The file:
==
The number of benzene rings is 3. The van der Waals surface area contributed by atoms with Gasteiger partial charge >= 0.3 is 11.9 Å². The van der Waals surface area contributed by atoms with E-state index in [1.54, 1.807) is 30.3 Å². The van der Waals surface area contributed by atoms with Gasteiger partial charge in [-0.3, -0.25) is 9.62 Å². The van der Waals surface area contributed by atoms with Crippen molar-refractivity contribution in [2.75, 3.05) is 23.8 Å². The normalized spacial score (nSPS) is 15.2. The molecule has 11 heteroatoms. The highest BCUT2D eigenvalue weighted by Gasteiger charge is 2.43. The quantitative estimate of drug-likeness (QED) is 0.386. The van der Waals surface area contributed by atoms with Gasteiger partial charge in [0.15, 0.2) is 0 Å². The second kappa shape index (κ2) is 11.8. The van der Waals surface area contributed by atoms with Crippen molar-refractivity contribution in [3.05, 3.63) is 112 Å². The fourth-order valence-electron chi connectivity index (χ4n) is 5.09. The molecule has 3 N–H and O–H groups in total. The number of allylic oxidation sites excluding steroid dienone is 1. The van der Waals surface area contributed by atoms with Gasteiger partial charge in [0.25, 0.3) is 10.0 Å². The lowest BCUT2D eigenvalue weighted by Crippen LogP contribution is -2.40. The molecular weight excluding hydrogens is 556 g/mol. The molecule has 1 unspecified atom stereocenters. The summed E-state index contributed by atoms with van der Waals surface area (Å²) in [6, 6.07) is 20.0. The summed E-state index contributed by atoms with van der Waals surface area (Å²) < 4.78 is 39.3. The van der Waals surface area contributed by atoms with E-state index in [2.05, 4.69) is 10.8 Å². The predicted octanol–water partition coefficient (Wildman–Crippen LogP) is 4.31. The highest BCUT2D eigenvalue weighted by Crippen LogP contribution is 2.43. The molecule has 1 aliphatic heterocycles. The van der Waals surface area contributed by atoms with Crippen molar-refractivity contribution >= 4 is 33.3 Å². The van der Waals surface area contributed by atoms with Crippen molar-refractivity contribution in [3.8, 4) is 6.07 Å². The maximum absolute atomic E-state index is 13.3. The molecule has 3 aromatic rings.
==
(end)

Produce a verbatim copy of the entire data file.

The number of benzene rings is 3. The van der Waals surface area contributed by atoms with Gasteiger partial charge >= 0.3 is 11.9 Å². The van der Waals surface area contributed by atoms with E-state index in [1.54, 1.807) is 30.3 Å². The van der Waals surface area contributed by atoms with Gasteiger partial charge in [-0.3, -0.25) is 9.62 Å². The van der Waals surface area contributed by atoms with Crippen molar-refractivity contribution in [2.75, 3.05) is 23.8 Å². The normalized spacial score (nSPS) is 15.2. The molecule has 11 heteroatoms. The highest BCUT2D eigenvalue weighted by Gasteiger charge is 2.43. The quantitative estimate of drug-likeness (QED) is 0.386. The van der Waals surface area contributed by atoms with Gasteiger partial charge in [0.15, 0.2) is 0 Å². The second kappa shape index (κ2) is 11.8. The van der Waals surface area contributed by atoms with Crippen molar-refractivity contribution in [3.05, 3.63) is 112 Å². The fourth-order valence-electron chi connectivity index (χ4n) is 5.09. The molecule has 3 N–H and O–H groups in total. The number of allylic oxidation sites excluding steroid dienone is 1. The van der Waals surface area contributed by atoms with Gasteiger partial charge in [0.25, 0.3) is 10.0 Å². The lowest BCUT2D eigenvalue weighted by Crippen LogP contribution is -2.40. The molecular weight excluding hydrogens is 556 g/mol. The molecule has 1 unspecified atom stereocenters. The summed E-state index contributed by atoms with van der Waals surface area (Å²) in [6, 6.07) is 20.0. The summed E-state index contributed by atoms with van der Waals surface area (Å²) < 4.78 is 39.3. The van der Waals surface area contributed by atoms with E-state index in [2.05, 4.69) is 10.8 Å². The predicted octanol–water partition coefficient (Wildman–Crippen LogP) is 4.31. The highest BCUT2D eigenvalue weighted by Crippen LogP contribution is 2.43. The molecule has 1 aliphatic heterocycles. The van der Waals surface area contributed by atoms with Crippen molar-refractivity contribution >= 4 is 33.3 Å². The van der Waals surface area contributed by atoms with Crippen molar-refractivity contribution in [3.8, 4) is 6.07 Å². The maximum absolute atomic E-state index is 13.3. The molecule has 3 aromatic rings.